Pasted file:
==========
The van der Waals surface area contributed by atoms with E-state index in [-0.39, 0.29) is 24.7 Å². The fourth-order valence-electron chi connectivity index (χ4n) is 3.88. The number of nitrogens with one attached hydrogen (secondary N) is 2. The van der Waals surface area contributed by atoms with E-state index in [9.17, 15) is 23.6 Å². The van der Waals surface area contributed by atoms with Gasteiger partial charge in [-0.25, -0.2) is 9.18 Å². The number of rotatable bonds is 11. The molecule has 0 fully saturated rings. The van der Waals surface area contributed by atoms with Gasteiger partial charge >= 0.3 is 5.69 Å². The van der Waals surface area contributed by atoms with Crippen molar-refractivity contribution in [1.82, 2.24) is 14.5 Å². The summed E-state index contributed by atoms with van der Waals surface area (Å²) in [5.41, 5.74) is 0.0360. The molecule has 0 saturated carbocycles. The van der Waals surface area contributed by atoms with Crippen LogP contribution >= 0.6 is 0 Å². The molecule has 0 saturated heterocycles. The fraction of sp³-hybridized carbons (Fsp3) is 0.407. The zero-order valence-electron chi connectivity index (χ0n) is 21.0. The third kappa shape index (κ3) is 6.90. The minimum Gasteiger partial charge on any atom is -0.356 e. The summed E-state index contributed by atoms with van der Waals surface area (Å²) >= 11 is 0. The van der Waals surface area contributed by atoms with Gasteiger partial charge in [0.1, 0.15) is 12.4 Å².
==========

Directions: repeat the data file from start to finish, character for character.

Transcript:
The van der Waals surface area contributed by atoms with E-state index in [-0.39, 0.29) is 24.7 Å². The fourth-order valence-electron chi connectivity index (χ4n) is 3.88. The number of nitrogens with one attached hydrogen (secondary N) is 2. The van der Waals surface area contributed by atoms with E-state index in [9.17, 15) is 23.6 Å². The van der Waals surface area contributed by atoms with Gasteiger partial charge in [-0.25, -0.2) is 9.18 Å². The number of rotatable bonds is 11. The molecule has 0 fully saturated rings. The van der Waals surface area contributed by atoms with Gasteiger partial charge >= 0.3 is 5.69 Å². The van der Waals surface area contributed by atoms with Crippen molar-refractivity contribution in [1.82, 2.24) is 14.5 Å². The summed E-state index contributed by atoms with van der Waals surface area (Å²) in [5.41, 5.74) is 0.0360. The molecule has 0 saturated carbocycles. The van der Waals surface area contributed by atoms with Crippen LogP contribution >= 0.6 is 0 Å². The molecule has 0 saturated heterocycles. The fraction of sp³-hybridized carbons (Fsp3) is 0.407. The zero-order valence-electron chi connectivity index (χ0n) is 21.0. The third kappa shape index (κ3) is 6.90. The minimum Gasteiger partial charge on any atom is -0.356 e. The summed E-state index contributed by atoms with van der Waals surface area (Å²) >= 11 is 0. The van der Waals surface area contributed by atoms with Gasteiger partial charge in [0.1, 0.15) is 12.4 Å².